Author Susan Engel puts it wonderfully when she says, “The stories we tell, whether they are about real or imagined events, convey our experience, our ideas, a dimension of who we are. It is through telling stories that children develop a personal voice, a way of communicating their unique experience and view of the world”.  There are many more ways in which an integration of the library with regular teaching learning processes can be ensured. This holds immense potential for a meaningful pedagogy, which stresses learning with understanding rather than rote memorization. Unfortunately, the quality of books stocked in our libraries is a huge concern. Saddened by the current state of affairs, Prof. Kumar stresses on the need for good quality children’s literature. He shares, that questions like – the kind of books to be selected, criterion for selection, qualification of people responsible – must be thought through very carefully. Keeping a broad and varied selection, which gives weightage to both the children’s as well as the teacher’s interests, different genres (humour, adventure, poetry, non-fiction, magazines etc.), different languages (including bi-lingual titles) as well as different reading levels (wordbooks, picture books, graded readers etc.) increases the chances of students liking books. Some of the ways in which good quality children’s literature can be selected are by looking at the recommended booklists of Children’s Book Trust, National Book Trust, CBSE etc., building a knowledge base of publishers like Eklavya, Tulika etc. and also visiting book fairs with students and incorporating their preferences. There are a number of good resources available on the Internet as well. Dr. Arvind Gupta has created a huge, freely available, online repository of good educational books. He has translated many gems from English to Hindi and Marathi, so that the wealth of knowledge is not bound by language. For creating a library that is alive and exciting, it is important to devise various ways to foster its usage. Starting with combating our fear of losing books! Books must be lent out to children, so that they can take their own time to look, read, understand and reflect on the same. Keeping books locked inside cupboards is not the goal. Libraries will undeniably lose books, but once students start valuing the importance of common resources, this too will decrease. Welcoming a book back, playing the role of book-doctors, adopting a book are some of the activities that can be taken up to inculcate a caring attitude among children. Further, it is important to give children time for browsing and selecting whatever they like. Arranging books within easy reach of children and trusting them to pick books according to their own choice, helps in building the child’s relationship with the library. Many schools like to categorize books according to the learning levels of students. However, given the varying levels of understanding present in any classroom, it is better to give the students the choice of selection themselves. The students will invariably pick up books they can relate to in some way. Further, the library must go beyond mere lending and borrowing. Usha Mukunda shares her invaluable experiences as the founding member of an Open Library at the Centre for Learning, Bengaluru. She stresses that, “Young children are drawn to stories and are full of curiosity and wonder. Usually this moves naturally into a love of reading. But we may uncaringly or unwittingly damn this natural surge”.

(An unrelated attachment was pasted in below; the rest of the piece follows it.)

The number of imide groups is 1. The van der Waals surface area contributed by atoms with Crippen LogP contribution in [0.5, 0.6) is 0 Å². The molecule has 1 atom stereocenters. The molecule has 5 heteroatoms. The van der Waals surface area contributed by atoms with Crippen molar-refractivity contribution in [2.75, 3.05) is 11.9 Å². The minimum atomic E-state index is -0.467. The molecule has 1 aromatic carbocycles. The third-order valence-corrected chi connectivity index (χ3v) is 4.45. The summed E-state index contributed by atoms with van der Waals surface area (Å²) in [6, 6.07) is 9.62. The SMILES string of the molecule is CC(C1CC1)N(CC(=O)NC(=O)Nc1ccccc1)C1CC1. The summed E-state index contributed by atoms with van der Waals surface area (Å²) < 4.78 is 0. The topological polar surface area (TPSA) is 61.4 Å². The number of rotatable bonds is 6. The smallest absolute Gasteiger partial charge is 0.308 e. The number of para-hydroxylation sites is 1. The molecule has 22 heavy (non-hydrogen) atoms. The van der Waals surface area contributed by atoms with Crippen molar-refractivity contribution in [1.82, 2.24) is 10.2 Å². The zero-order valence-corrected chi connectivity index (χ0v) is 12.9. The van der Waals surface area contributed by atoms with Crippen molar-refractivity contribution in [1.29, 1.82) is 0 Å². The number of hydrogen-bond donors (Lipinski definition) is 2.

She elaborates on various activities that can be used to encourage reading. Some of them include read-aloud’s, oral narrations, discussions, book reviews, dramatizations, book-auctions, illustrating characters/stories, writing stories, book talks, making book covers etc. Activities like readalouds and storytelling work like a magnet for young students into the magical world of books. Bookworm, an NGO based in Goa, conducts library sessions that typically start with an icebreaker activity, move into a read-aloud followed by an extension activity. They use huge, blownup versions of storybooks for their read-aloud’s, so that all students can easily see the illustrations while the volunteer narrates the story. The exten
sion activities take some elements from the story and usually involve a fun literary component. Most students are completely spellbound during these sessions. And the circle of children can often be seen huddled very close to the story-teller by the end of the narrations. These are exciting activities, which help the children get more familiar with language and further fuel their desire towards reading.
Libraries at the Centre for Learning and Digantar also present excellent examples of how a library can be open to students at different times of the day. At Digantar, students can read, borrow and return books on any day of the week, during their one-hour lunch break. What is encouraging is that many students take advantage of this opportunity. If the intention is to give the best to our children, and society at large, then exploring different ways on how the libraries can be made more relevant, more vibrant and an indispensible part of the schooling system is an absolute necessity.

References:
Engel, Susan. 1995. ‘The World of Children’s Stories’ in The Stories Children Tell: Making sense of the narratives of childhood. New York: W.H.Freeman and Company.

Kumar, Krishna. 2008. Preliminary Speech, ‘School Libraries and Reading’, International Conference at Vidya Bhavan Society.

Mukunda, Usha. 2006. ‘The Open Library’, in Educating for a Sane Society. Bangalore: Centre for Learning.

Nangia, Urvashi. 2017.’A Library Saga’, in Teacher Plus, February. NCERT. 2005. National Curriculum Framework, 2005. New Delhi: NCERT. Thomas, Jennifer. 2013. ‘Tales in a Red Van’, in Teacher Plus, March. 


This article is published in The New Leam, MAY 2017 Issue( Vol .3  No.24 ) and available in print version. To buy contact us or write at  thenewleam@gmail.com